Early adopters of Apache Hadoop, including high-profile users such as Yahoo, Facebook and Google, had to rely on the partnership of the Hadoop Distributed File System (HDFS) and the MapReduce programming and resource management environment. Together, those technologies enabled users to process, manage and store large amounts of structured, unstructured and semi-structured data in Hadoop clusters.
But there were limitations inherent in the Hadoop-MapReduce pairing. For example, Yahoo and other users have cited issues with the first generation of Hadoop technology not being able to keep pace with the deluge of information they're collecting online because of MapReduce's batch processing format.
Hadoop 2, an upgrade released by the Apache Software Foundation in October 2013, offers performance improvements that can benefit related technologies in the Hadoop ecosystem, including the HBase database and Hive data warehouse. But the most notable addition in Hadoop 2 -- which originally was referred to as Hadoop 2.0 -- is YARN, a new component that takes over MapReduce's resource management and job scheduling duties. YARN (short for Yet Another Resource Negotiator) enables users to deploy Hadoop systems without MapReduce. Running MapReduce applications is still an option, but other kinds of programs can now be run natively as well -- for example, real-time querying and streaming data applications. The enhanced flexibility opens the door to broader uses for big data and Hadoop projects; in addition, YARN allows users to consolidate multiple Hadoop clusters into one system to lower costs and streamline management tasks. The upgrades in Hadoop 2 also boost cluster availability and scalability, two other issues that held back the first version of the framework.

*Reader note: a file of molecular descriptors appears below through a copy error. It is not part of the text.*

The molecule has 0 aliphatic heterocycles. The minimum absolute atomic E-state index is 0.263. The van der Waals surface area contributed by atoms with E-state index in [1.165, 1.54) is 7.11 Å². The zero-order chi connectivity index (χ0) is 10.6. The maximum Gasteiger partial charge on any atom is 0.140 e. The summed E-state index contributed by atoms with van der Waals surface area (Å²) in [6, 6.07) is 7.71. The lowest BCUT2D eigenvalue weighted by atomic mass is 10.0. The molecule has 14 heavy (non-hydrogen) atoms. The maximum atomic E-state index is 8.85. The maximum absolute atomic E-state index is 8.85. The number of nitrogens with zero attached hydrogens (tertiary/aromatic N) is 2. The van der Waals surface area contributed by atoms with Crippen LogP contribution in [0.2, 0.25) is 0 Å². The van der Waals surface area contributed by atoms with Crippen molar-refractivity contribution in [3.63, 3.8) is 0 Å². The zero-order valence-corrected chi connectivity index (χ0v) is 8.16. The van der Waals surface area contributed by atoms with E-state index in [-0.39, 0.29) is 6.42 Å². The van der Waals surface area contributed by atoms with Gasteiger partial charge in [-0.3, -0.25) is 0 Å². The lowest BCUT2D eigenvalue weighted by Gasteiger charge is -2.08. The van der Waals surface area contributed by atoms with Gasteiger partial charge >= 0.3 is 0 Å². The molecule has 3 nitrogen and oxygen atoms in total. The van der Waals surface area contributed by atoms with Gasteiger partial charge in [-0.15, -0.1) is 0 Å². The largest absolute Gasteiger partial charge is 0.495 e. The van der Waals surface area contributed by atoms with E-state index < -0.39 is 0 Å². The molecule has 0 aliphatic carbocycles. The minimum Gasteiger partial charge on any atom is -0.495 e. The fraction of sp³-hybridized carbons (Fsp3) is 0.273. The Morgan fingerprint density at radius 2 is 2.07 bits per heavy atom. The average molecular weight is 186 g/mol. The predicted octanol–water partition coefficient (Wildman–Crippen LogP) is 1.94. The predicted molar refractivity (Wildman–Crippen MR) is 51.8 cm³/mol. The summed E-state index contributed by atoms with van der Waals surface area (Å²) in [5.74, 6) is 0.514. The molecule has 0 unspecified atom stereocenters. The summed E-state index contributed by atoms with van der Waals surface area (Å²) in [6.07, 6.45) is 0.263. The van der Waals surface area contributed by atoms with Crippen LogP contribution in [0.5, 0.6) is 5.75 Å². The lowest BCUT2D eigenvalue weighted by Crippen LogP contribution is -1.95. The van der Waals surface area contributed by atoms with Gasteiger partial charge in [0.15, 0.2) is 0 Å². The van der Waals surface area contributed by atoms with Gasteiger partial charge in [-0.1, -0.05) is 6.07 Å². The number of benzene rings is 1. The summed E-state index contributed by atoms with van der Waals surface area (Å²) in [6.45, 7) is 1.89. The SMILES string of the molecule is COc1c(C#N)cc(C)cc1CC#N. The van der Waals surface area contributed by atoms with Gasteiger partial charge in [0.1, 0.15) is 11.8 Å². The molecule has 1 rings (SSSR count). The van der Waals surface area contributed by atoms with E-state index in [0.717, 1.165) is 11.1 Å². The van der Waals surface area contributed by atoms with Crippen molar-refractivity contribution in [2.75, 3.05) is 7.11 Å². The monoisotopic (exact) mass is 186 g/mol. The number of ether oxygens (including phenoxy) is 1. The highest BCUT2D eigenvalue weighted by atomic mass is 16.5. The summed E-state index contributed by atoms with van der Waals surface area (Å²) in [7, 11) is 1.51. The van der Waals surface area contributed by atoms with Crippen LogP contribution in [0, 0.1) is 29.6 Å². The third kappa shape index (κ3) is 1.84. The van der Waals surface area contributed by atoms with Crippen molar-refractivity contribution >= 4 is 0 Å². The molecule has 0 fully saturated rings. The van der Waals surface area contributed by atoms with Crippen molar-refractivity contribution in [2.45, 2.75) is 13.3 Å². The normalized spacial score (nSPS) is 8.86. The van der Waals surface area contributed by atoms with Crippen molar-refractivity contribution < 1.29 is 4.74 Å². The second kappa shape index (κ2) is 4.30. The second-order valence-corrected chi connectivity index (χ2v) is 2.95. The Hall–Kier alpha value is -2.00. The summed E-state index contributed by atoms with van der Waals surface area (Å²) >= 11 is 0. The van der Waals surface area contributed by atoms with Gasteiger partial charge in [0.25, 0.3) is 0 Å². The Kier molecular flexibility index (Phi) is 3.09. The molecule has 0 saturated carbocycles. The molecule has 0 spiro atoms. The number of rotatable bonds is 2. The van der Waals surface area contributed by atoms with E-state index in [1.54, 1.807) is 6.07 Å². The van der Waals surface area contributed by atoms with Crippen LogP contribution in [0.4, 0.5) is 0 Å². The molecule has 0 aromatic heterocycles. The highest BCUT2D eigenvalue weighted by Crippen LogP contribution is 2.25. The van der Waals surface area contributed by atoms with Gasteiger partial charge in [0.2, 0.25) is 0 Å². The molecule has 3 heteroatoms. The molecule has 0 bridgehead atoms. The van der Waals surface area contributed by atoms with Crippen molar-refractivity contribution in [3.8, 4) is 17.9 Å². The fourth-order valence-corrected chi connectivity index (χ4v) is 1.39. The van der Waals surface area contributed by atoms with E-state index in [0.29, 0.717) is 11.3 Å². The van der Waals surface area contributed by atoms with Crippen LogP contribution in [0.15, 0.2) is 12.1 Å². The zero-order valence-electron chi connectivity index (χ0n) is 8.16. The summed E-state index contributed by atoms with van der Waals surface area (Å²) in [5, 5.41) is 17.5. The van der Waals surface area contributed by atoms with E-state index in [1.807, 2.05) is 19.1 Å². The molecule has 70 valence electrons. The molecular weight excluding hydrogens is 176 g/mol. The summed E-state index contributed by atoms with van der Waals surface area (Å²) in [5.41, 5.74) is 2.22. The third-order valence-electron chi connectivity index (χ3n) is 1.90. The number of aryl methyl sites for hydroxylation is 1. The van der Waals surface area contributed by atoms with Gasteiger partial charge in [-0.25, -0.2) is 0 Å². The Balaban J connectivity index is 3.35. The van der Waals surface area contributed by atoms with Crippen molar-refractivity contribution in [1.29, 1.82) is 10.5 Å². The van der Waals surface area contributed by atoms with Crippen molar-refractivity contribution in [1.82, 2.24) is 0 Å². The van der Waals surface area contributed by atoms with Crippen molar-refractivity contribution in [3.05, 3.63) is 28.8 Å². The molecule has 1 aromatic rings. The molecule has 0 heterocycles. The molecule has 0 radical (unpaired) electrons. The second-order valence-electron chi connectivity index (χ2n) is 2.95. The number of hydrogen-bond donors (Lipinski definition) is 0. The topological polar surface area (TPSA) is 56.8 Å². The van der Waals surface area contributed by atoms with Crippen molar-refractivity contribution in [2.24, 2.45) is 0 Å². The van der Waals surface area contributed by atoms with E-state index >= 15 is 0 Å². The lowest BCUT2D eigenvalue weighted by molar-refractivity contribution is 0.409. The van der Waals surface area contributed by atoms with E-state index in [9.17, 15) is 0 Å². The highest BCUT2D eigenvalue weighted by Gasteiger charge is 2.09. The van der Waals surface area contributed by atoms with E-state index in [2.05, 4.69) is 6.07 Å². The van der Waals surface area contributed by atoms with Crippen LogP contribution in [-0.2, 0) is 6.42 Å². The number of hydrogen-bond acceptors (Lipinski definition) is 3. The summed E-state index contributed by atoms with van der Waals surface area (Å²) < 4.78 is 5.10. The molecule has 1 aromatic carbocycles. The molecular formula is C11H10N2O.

Even with the added capabilities, Hadoop 2 still has a long way to go in moving beyond the early adopter stage, particularly in mainstream IT shops. But the new version heralds a maturing technology and a revamped concept for developing and implementing big data applications. This guide explores the features of Hadoop 2 and potential new uses for Hadoop tools and systems, with insight and advice from experienced users as well as industry analysts and consultants.